What good is it, dear brothers and sisters, if you say you have faith but don’t show it by your actions? Can that kind of faith save anyone? Suppose you see a brother or sister who has no food or clothing, and you say, “Good-bye and have a good day; stay warm and eat well”—but then you don’t give that person any food or clothing. What good does that do? So you see, faith by itself isn’t enough. Unless it produces good deeds, it is dead and useless.
Now someone may argue, “Some people have faith; others have good deeds.” But I say, “How can you show me your faith if you don’t have good deeds? I will show you my faith by my good deeds.” You say you have faith, for you believe that there is one God. Good for you! Even the demons believe this, and they tremble in terror. How foolish! Can’t you see that faith without good deeds is useless?
Don’t you remember that our ancestor Abraham was shown to be right with God by his actions when he offered his son Isaac on the altar? You see, his faith and his actions worked together. His actions made his faith complete. And so it happened just as the Scriptures say: “Abraham believed God, and God counted him as righteous because of his faith.” He was even called the friend of God.So you see, we are shown to be right with God by what we do, not by faith alone. Rahab the prostitute is another example. She was shown to be right with God by her actions when she hid those messengers and sent them safely away by a different road. Just as the body is dead without breath, so also faith is dead without good works. (James 2:14-26, NLT)
The remainder of chapter 2 highlights James’ argument for “pure religion” that vindicates itself in action. He is deeply troubled by those who define faith merely as a verbal assent to a series of doctrinal truths, such as the example in verse 19. He would be appalled by our modern statements of faith which serve as litmus tests for seminary professors all the way to volunteer lay leaders in local churches. James repeatedly drives home the same thing, pointing to familiar examples of his focus.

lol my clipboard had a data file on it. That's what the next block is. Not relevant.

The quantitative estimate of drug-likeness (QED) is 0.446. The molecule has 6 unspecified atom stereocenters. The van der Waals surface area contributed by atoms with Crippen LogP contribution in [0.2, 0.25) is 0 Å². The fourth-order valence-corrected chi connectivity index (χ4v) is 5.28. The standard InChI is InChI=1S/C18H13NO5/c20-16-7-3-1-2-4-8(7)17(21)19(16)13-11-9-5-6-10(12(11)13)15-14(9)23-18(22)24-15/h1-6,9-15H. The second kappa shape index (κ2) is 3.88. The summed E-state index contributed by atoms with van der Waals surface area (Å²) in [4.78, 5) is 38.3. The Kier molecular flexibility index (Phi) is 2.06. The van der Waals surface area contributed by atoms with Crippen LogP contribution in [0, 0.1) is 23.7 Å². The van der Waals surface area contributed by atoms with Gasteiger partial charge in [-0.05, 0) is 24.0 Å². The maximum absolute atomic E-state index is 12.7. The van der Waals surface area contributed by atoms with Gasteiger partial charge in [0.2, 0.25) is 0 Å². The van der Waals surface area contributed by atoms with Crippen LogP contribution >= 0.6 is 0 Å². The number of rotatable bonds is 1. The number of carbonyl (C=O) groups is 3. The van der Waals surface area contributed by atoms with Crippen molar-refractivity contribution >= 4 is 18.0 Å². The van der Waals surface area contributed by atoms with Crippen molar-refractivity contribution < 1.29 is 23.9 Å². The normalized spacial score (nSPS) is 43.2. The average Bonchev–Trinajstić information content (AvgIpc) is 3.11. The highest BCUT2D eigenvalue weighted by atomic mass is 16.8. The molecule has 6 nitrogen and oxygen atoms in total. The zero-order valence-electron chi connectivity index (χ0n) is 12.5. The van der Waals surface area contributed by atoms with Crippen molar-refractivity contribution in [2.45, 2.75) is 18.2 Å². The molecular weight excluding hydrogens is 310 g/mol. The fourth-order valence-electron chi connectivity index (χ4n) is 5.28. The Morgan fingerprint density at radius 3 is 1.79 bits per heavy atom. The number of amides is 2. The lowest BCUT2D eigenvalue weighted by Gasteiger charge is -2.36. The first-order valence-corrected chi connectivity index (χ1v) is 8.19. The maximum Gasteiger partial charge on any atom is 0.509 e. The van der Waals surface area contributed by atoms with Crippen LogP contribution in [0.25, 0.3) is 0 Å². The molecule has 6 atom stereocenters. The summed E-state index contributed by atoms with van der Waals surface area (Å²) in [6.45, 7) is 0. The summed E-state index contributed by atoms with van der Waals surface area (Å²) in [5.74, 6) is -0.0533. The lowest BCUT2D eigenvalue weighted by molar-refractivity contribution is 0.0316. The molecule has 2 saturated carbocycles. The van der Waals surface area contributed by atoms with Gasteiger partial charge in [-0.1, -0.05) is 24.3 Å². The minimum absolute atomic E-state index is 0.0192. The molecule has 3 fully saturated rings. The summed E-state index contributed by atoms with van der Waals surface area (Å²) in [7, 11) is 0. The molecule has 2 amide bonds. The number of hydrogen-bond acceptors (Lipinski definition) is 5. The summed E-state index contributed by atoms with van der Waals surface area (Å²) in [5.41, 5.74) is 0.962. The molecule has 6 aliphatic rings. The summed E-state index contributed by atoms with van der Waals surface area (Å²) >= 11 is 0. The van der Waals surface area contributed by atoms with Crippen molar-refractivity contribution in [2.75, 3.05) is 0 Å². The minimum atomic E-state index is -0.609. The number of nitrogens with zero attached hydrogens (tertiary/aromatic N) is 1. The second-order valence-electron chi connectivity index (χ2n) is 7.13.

The reader does not need a profound explanation to the examples James offered. What we do need is the reminder that we are to be people of integrity whose beliefs, words and actions are whole. His call to put faith in action is a call to fully live out the gospel. There are three reasons why we should take the time to make sure we are actually walking the walk, and not just talking the talk.
First, when our faith is fully integrated and our beliefs and behaviors are one and the same, we bring glory to God. Some have famously pointed out that our lives are an act of worship for an audience of One. When we remember “the One” first and foremost, we’ll be more prone to consistency because we won’t be trying to impress our peers and seek glory for ourselves from an audience of many.
Next, consistently living our our faith will do more to benefit our growth and maturity that rare moments of exceptional behavior. When I was a kid there was a major league baseball player named Dave Kingman. Dave was a first baseman who was known for epic, towering, jaw dropping home runs. But while he was among league leaders in home runs, he was also among the league leaders in strike outs. He hit 442 home runs across a span of 16 seasons. But he also struck out 1,816 times and ended his career a lifetime .235 hitter. With Dave Kingman it was feast or famine. In the Kingdom of God, we can pursue those metaphorical towering shots of service. Those may make an occasional highlight reel, but they won’t grow and mature us into the disciples we need to become.
Finally, there is something compelling that those who are far from God will find in our lives when they’re lived with consistency. Each of us has a platform more important and influential than today’s celebrity preachers who speak to thousands each weekend across multiple campuses. We can be accessible. We can be vulnerable. We can be authentic. Every day our normal traffic patterns of life lead us to people and places filled with people who are watching and observing. They aren’t seeking perfection from us. They just want to know if faith works.